Mr Macron’s latest declaration follows his visit to Algeria during his presidential election campaign last year, when he referred to France’s 130 years of colonisation as a “crime against humanity”. The head of state later backtracked on such a strong statement, tempering it so as not to offend conservative voters, but his basic position stayed the same.
A sinister “system of arrest and detention” sanctioned by the Paris parliament in the 1950s will now be investigated, said Mr Macron, so that surviving relatives and others can try to establish the truth about the hundreds of thousands of others who “disappeared”. Up to one-and-a-half million Algerians were killed during the war, but acknowledging the circumstances of many of these deaths has remained taboo within the French establishment since 1962.
Little wonder that Jean-Marie Le Pen, the far-right rabble rouser who founded the Front National in 1972 to represent colonialists forced to flee Algeria after the war, has described the new move as “despicable” and an “act of division”. Both Le Pen and his daughter, Marine Le Pen, have been runners-up in presidential elections, giving the strongest indication possible of how important the implications of enforced decolonisation still are to xenophobic French nationalists.
Mr Le Pen, who has himself been accused of carrying out acts of torture while in the army, is a convicted racist and anti-Semite, who was equally opposed to the way France began to recognise World War Two atrocities committed against Jews.
It was in 1995 that the then conservative president Jacques Chirac finally publicly admitted that French police and other authority figures had helped arrest 13,152 Paris Jews in one go. They included more than 4000 children, and all were held at the ‘Vel d’Hiv’ cycling stadium before being entrained to German concentration camps such as Auschwitz.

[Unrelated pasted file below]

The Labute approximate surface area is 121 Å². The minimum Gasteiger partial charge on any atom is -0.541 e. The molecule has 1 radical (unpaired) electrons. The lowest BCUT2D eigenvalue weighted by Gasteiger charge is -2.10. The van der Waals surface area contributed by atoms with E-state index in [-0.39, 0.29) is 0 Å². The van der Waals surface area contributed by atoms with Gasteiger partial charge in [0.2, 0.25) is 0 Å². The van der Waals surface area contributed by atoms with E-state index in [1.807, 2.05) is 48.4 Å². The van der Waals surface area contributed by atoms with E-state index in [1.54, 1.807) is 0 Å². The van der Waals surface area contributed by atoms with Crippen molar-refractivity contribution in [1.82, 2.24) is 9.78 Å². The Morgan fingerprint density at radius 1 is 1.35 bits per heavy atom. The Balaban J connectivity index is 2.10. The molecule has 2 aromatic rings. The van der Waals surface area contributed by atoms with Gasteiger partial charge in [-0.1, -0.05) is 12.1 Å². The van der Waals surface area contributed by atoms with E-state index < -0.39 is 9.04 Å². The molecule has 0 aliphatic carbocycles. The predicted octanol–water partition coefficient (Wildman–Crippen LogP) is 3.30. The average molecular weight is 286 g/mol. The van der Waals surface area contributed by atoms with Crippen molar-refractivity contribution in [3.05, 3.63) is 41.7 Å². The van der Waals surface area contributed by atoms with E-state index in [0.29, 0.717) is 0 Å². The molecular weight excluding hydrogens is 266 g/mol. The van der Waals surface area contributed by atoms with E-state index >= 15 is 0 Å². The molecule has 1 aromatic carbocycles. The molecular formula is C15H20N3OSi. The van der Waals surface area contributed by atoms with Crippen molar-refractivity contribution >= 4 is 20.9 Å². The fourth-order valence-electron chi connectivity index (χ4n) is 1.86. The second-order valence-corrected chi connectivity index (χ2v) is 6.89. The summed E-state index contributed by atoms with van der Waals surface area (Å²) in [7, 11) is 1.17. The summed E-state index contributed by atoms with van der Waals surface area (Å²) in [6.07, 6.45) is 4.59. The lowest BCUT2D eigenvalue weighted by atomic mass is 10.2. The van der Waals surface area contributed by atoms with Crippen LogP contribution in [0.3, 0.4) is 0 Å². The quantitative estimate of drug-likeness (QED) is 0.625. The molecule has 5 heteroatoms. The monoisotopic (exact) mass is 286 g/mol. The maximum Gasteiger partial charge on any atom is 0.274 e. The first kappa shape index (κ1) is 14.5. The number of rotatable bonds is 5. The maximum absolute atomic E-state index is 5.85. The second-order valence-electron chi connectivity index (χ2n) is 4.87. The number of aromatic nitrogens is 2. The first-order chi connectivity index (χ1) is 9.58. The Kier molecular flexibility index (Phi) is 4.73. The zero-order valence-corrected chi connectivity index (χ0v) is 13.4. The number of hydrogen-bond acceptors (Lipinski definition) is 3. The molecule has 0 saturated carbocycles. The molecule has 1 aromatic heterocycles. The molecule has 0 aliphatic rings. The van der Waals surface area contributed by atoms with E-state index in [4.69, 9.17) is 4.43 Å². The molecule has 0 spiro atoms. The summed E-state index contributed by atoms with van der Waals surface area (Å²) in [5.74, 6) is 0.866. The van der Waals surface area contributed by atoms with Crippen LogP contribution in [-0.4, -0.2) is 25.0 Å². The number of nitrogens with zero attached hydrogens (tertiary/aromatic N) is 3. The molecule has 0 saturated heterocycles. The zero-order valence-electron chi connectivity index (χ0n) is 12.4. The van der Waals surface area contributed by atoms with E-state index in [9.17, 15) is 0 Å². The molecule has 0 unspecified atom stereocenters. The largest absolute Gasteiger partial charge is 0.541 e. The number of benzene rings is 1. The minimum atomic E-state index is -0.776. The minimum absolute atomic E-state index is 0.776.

Mr Chirac said at the time: “Yes, French people, the French state, assisted the occupier in its criminal madness.” Since then, there has been frequent pressure put on the French government to officially accept that killings committed in connection with the Algerian War were equally barbarous.
It is now to be hoped that Mr Macron’s call for transparency will lead to trials, and the criminalisation of some perpetrators. All would be old age pensioners now, or even dead, but this has not stopped suspects accused of collaborating in the Nazi Holocaust receiving court summonses and jail sentences at extremely advanced ages, while war criminals can be judged posthumously too.
It is only through disclosing information about wrongdoings that justice can finally be achieved for the victims and their descendants. With Islamophobia and other forms of racism, especially against immigrants from North Africa, on the rise, and so many people still remaining wilfully ignorant of this dark period of history, President Macron’s initiative has not come a moment too soon.